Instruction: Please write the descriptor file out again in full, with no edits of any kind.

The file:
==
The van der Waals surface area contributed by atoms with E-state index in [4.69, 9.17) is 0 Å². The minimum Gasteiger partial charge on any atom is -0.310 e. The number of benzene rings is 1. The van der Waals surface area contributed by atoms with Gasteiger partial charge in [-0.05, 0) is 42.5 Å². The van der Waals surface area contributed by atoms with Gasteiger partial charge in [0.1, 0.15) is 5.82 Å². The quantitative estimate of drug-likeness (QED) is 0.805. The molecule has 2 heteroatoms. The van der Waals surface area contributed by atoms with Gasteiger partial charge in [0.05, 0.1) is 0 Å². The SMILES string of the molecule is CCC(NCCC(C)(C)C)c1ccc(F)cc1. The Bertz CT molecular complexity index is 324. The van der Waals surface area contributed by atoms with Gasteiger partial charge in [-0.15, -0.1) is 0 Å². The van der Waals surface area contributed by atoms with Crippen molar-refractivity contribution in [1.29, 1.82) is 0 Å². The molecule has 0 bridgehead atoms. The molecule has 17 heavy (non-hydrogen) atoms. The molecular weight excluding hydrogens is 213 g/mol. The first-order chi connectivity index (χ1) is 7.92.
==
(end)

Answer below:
The van der Waals surface area contributed by atoms with E-state index in [4.69, 9.17) is 0 Å². The minimum Gasteiger partial charge on any atom is -0.310 e. The number of benzene rings is 1. The van der Waals surface area contributed by atoms with Gasteiger partial charge in [-0.05, 0) is 42.5 Å². The van der Waals surface area contributed by atoms with Gasteiger partial charge in [0.1, 0.15) is 5.82 Å². The quantitative estimate of drug-likeness (QED) is 0.805. The molecule has 2 heteroatoms. The van der Waals surface area contributed by atoms with Gasteiger partial charge in [0.05, 0.1) is 0 Å². The SMILES string of the molecule is CCC(NCCC(C)(C)C)c1ccc(F)cc1. The Bertz CT molecular complexity index is 324. The van der Waals surface area contributed by atoms with Gasteiger partial charge in [-0.15, -0.1) is 0 Å². The van der Waals surface area contributed by atoms with Crippen molar-refractivity contribution in [1.29, 1.82) is 0 Å². The molecule has 0 bridgehead atoms. The molecule has 17 heavy (non-hydrogen) atoms. The molecular weight excluding hydrogens is 213 g/mol. The first-order chi connectivity index (χ1) is 7.92.